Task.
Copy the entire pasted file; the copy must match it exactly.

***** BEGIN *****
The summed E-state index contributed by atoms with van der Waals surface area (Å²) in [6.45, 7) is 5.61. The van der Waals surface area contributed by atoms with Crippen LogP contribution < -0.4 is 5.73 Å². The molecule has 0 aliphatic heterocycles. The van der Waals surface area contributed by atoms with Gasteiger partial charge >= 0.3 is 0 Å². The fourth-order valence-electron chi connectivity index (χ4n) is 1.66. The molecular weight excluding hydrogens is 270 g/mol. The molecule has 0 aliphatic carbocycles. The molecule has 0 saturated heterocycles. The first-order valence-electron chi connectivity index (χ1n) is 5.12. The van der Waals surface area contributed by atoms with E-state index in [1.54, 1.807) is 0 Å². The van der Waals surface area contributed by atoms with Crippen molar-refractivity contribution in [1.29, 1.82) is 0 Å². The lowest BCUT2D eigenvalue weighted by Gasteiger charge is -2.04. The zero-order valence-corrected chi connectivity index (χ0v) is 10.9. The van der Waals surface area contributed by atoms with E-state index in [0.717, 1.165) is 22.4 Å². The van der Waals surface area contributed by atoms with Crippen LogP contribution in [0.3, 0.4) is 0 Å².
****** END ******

The summed E-state index contributed by atoms with van der Waals surface area (Å²) in [6.45, 7) is 5.61. The van der Waals surface area contributed by atoms with Crippen LogP contribution < -0.4 is 5.73 Å². The molecule has 0 aliphatic heterocycles. The van der Waals surface area contributed by atoms with Gasteiger partial charge >= 0.3 is 0 Å². The fourth-order valence-electron chi connectivity index (χ4n) is 1.66. The molecular weight excluding hydrogens is 270 g/mol. The molecule has 0 aliphatic carbocycles. The molecule has 0 saturated heterocycles. The first-order valence-electron chi connectivity index (χ1n) is 5.12. The van der Waals surface area contributed by atoms with E-state index in [1.54, 1.807) is 0 Å². The van der Waals surface area contributed by atoms with Crippen molar-refractivity contribution in [1.29, 1.82) is 0 Å². The lowest BCUT2D eigenvalue weighted by Gasteiger charge is -2.04. The zero-order valence-corrected chi connectivity index (χ0v) is 10.9. The van der Waals surface area contributed by atoms with E-state index in [0.717, 1.165) is 22.4 Å². The van der Waals surface area contributed by atoms with Crippen LogP contribution in [0.3, 0.4) is 0 Å².